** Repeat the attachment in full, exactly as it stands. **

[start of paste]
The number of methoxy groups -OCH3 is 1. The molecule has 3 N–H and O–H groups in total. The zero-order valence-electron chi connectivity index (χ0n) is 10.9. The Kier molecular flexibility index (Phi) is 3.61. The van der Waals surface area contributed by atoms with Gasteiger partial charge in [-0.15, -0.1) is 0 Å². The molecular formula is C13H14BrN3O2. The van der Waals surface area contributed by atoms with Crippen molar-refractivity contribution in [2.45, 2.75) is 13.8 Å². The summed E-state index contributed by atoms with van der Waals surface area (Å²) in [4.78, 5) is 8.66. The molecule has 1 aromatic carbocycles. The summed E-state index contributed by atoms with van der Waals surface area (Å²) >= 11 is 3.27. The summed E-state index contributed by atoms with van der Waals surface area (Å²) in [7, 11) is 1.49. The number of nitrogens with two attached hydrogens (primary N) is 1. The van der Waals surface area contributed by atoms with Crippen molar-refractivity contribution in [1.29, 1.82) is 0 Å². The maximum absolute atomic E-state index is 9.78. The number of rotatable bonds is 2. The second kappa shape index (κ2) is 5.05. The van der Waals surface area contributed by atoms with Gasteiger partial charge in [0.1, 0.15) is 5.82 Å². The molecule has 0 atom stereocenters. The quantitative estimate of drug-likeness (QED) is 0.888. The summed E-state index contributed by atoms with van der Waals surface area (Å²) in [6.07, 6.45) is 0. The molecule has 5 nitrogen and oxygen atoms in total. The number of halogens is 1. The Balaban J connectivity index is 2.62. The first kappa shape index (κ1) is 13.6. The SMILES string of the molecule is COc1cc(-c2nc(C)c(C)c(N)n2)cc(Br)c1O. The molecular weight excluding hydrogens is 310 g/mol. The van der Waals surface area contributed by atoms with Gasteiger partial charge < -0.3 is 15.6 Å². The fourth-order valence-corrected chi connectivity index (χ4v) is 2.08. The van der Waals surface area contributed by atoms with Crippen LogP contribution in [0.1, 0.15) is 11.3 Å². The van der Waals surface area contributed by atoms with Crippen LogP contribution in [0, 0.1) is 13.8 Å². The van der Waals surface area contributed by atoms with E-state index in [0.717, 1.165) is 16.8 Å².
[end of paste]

The number of methoxy groups -OCH3 is 1. The molecule has 3 N–H and O–H groups in total. The zero-order valence-electron chi connectivity index (χ0n) is 10.9. The Kier molecular flexibility index (Phi) is 3.61. The van der Waals surface area contributed by atoms with Gasteiger partial charge in [-0.15, -0.1) is 0 Å². The molecular formula is C13H14BrN3O2. The van der Waals surface area contributed by atoms with Crippen molar-refractivity contribution in [2.45, 2.75) is 13.8 Å². The summed E-state index contributed by atoms with van der Waals surface area (Å²) in [4.78, 5) is 8.66. The molecule has 1 aromatic carbocycles. The summed E-state index contributed by atoms with van der Waals surface area (Å²) >= 11 is 3.27. The summed E-state index contributed by atoms with van der Waals surface area (Å²) in [7, 11) is 1.49. The number of nitrogens with two attached hydrogens (primary N) is 1. The van der Waals surface area contributed by atoms with Crippen molar-refractivity contribution in [1.29, 1.82) is 0 Å². The maximum absolute atomic E-state index is 9.78. The number of rotatable bonds is 2. The second kappa shape index (κ2) is 5.05. The van der Waals surface area contributed by atoms with Gasteiger partial charge in [0.1, 0.15) is 5.82 Å². The molecule has 0 atom stereocenters. The quantitative estimate of drug-likeness (QED) is 0.888. The summed E-state index contributed by atoms with van der Waals surface area (Å²) in [6.07, 6.45) is 0. The molecule has 5 nitrogen and oxygen atoms in total. The number of halogens is 1. The Balaban J connectivity index is 2.62. The first kappa shape index (κ1) is 13.6. The SMILES string of the molecule is COc1cc(-c2nc(C)c(C)c(N)n2)cc(Br)c1O. The molecular weight excluding hydrogens is 310 g/mol. The van der Waals surface area contributed by atoms with Gasteiger partial charge < -0.3 is 15.6 Å². The fourth-order valence-corrected chi connectivity index (χ4v) is 2.08. The van der Waals surface area contributed by atoms with Crippen LogP contribution in [0.1, 0.15) is 11.3 Å². The van der Waals surface area contributed by atoms with Crippen LogP contribution in [0, 0.1) is 13.8 Å². The van der Waals surface area contributed by atoms with E-state index in [0.717, 1.165) is 16.8 Å².